2) Piśita (पिशित) is also the name of a Rāśi (zodiac sign) mentioned as attending the teachings in the 6th century Mañjuśrīmūlakalpa.
Tibetan Buddhism includes schools such as Nyingma, Kadampa, Kagyu and Gelug. Their primary canon of literature is divided in two broad categories: The Kangyur, which consists of Buddha’s words, and the Tengyur, which includes commentaries from various sources. Esotericism and tantra techniques (vajrayāna) are collected indepently.
Languages of India and abroad
Pali-English dictionarySource: BuddhaSasana: Concise Pali-English Dictionary
pisita : (nt.) flesh.
Pali is the language of the Tipiṭaka, which is the sacred canon of Theravāda Buddhism and contains much of the Buddha’s speech. Closeley related to Sanskrit, both languages are used interchangeably between religions.
Sanskrit dictionarySource: DDSA: The practical Sanskrit-English dictionary
Piśita (पिशित).—[piś-kta; Uṇādi-sūtra 3.95]
1) Flesh; कुत्रापि नापि खलु हा पिशितस्य लेशः (kutrāpi nāpi khalu hā piśitasya leśaḥ) Bv.1.15; R.7.5.
2) A small piece or part.
Derivable forms: piśitam (पिशितम्).Source: Cologne Digital Sanskrit Dictionaries: Shabda-Sagara Sanskrit-English Dictionary
(-taṃ) Flesh. f.
(-tā) Spikenard. m.
(-taḥ) 1. A goblin. 2. A cannibal E. piś to be a component part, participial aff. kta .Source: Cologne Digital Sanskrit Dictionaries: Benfey Sanskrit-English Dictionary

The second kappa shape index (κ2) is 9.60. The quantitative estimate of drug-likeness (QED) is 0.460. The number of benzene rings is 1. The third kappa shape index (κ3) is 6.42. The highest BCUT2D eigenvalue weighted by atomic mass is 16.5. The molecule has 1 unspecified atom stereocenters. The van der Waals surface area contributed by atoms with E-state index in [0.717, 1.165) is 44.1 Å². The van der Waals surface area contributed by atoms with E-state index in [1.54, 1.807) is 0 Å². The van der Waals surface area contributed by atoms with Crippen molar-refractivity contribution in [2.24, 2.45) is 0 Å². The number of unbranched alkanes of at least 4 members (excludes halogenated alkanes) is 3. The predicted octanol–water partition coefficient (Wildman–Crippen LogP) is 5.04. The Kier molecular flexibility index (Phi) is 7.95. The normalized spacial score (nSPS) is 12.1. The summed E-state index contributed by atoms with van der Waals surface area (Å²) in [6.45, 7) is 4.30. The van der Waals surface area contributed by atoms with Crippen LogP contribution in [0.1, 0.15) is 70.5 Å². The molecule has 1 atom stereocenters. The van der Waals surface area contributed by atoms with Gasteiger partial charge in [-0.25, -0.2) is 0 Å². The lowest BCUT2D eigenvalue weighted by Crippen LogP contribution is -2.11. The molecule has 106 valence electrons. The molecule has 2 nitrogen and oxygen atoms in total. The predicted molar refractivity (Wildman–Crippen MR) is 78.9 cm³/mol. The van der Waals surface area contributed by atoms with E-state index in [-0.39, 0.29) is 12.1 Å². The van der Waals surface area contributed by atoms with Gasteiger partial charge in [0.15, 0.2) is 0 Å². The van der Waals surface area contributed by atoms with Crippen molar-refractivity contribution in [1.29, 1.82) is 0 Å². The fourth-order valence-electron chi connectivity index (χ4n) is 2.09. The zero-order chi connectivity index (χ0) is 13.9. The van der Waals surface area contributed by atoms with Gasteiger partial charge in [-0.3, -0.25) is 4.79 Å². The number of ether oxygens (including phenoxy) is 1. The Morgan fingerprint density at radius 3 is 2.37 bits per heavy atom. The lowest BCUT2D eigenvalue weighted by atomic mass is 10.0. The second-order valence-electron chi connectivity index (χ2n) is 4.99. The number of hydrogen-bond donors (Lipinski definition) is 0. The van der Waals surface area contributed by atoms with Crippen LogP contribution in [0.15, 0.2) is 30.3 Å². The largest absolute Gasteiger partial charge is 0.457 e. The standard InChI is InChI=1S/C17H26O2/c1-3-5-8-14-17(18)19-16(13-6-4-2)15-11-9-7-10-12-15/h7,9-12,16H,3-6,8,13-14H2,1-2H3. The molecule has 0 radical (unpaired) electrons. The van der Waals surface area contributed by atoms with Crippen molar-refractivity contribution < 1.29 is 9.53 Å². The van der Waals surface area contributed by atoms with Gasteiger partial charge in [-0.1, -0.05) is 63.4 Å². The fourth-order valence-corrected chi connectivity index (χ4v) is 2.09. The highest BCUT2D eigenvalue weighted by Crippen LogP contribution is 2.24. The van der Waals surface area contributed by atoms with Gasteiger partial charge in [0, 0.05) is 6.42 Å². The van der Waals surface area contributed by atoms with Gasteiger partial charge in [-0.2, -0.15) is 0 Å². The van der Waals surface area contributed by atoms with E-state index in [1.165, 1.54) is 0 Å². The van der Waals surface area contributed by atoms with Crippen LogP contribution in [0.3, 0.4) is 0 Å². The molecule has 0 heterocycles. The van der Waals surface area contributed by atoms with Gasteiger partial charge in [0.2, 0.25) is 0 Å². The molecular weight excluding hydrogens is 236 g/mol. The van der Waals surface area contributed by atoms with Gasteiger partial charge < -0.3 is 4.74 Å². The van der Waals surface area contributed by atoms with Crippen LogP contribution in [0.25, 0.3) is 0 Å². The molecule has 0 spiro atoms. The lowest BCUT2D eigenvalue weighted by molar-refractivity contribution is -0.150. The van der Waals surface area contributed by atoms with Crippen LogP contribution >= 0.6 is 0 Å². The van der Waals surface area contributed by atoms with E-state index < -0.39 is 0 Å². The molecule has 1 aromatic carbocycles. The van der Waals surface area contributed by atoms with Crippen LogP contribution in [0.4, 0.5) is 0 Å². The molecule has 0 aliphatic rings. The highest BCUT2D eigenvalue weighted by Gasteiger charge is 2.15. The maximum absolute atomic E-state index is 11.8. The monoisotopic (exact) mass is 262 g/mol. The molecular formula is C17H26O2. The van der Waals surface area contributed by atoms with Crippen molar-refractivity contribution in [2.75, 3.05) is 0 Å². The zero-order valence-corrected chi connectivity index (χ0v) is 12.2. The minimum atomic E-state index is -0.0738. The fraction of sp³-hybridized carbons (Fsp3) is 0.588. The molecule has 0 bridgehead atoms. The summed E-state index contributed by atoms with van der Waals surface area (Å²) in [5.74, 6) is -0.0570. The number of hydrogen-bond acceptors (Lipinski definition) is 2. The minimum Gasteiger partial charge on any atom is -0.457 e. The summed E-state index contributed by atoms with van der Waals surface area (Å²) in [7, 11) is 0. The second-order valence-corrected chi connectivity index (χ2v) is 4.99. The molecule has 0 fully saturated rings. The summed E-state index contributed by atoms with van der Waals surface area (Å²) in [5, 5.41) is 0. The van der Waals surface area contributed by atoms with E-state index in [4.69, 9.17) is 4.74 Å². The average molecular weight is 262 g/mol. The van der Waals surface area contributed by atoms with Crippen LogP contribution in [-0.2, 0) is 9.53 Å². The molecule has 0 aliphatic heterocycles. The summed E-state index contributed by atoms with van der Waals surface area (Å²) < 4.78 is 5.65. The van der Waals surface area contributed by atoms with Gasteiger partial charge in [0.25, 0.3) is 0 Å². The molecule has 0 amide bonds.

Piśita (पिशित).—[piś + ita] (cf. piśaṅga), n. Flesh, Mahābhārata 4, 770.Source: Cologne Digital Sanskrit Dictionaries: Cappeller Sanskrit-English Dictionary
Piśita (पिशित).—[neuter] flesh (cut up or prepared).Source: Cologne Digital Sanskrit Dictionaries: Monier-Williams Sanskrit-English Dictionary
1) Piśita (पिशित):—[from piś] mfn. made ready, prepared, dressed, adorned, [Atharva-veda]
2) Piśitā (पिशिता):—[from piśita > piś] f. Nardostschys Jatamansi, [cf. Lexicographers, esp. such as amarasiṃha, halāyudha, hemacandra, etc.]
3) Piśita (पिशित):—[from piś] n. (also [plural]) flesh which has been cut up or prepared, any flesh or meat, [Atharva-veda] etc. etc.
4) [v.s. ...] a small piece, [Atharva-veda vi, 127, 1.]Source: Cologne Digital Sanskrit Dictionaries: Yates Sanskrit-English Dictionary
Piśita (पिशित):—(taṃ) 1. n. Flesh. f. Spikenard.Source: DDSA: Paia-sadda-mahannavo; a comprehensive Prakrit Hindi dictionary (S)
Piśita (पिशित) in the Sanskrit language is related to the Prakrit word: Pisia.
[Sanskrit to German]
Sanskrit, also spelled संस्कृतम् (saṃskṛtam), is an ancient language of India commonly seen as the grandmother of the Indo-European language family (even English!). Closely allied with Prakrit and Pali, Sanskrit is more exhaustive in both grammar and terms and has the most extensive collection of literature in the world, greatly surpassing its sister-languages Greek and Latin.
Kannada-English dictionarySource: Alar: Kannada-English corpus
1) [noun] flesh (viewed as food).
2) [noun] any dish made of this.
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Pisita (ಪಿಸಿತ):—[noun] the flesh of any animal as food; meat; flesh.
Kannada is a Dravidian language (as opposed to the Indo-European language family) mainly spoken in the southwestern region of India.
See also (Relevant definitions)
Starts with: Pishitabhuj, Pishitada, Pishitakankshin, Pishitakhanda, Pishitalocana, Pishitama, Pishitanibha, Pishitapankavanaddhasthipanjaramaya, Pishitapinda, Pishitapraroha, Pishitasha, Pishitashana, Pishitashi, Pishitashin, Pishitashini, Pishitaudana, Pishitavasamaya, Pisitamga.
Full-text (+5): Pishitashana, Pishitashin, Pishitapraroha, Pishitapinda, Pishitabhuj, Pishitasha, Pishi, Pishitanibha, Pisati, Pishitavasamaya, Pishitapankavanaddhasthipanjaramaya, Pishaca, Pishitakankshin, Pishitama, Pisia, Pishitaudana, Pishitepsu, Vipishita, Pesi, Pish.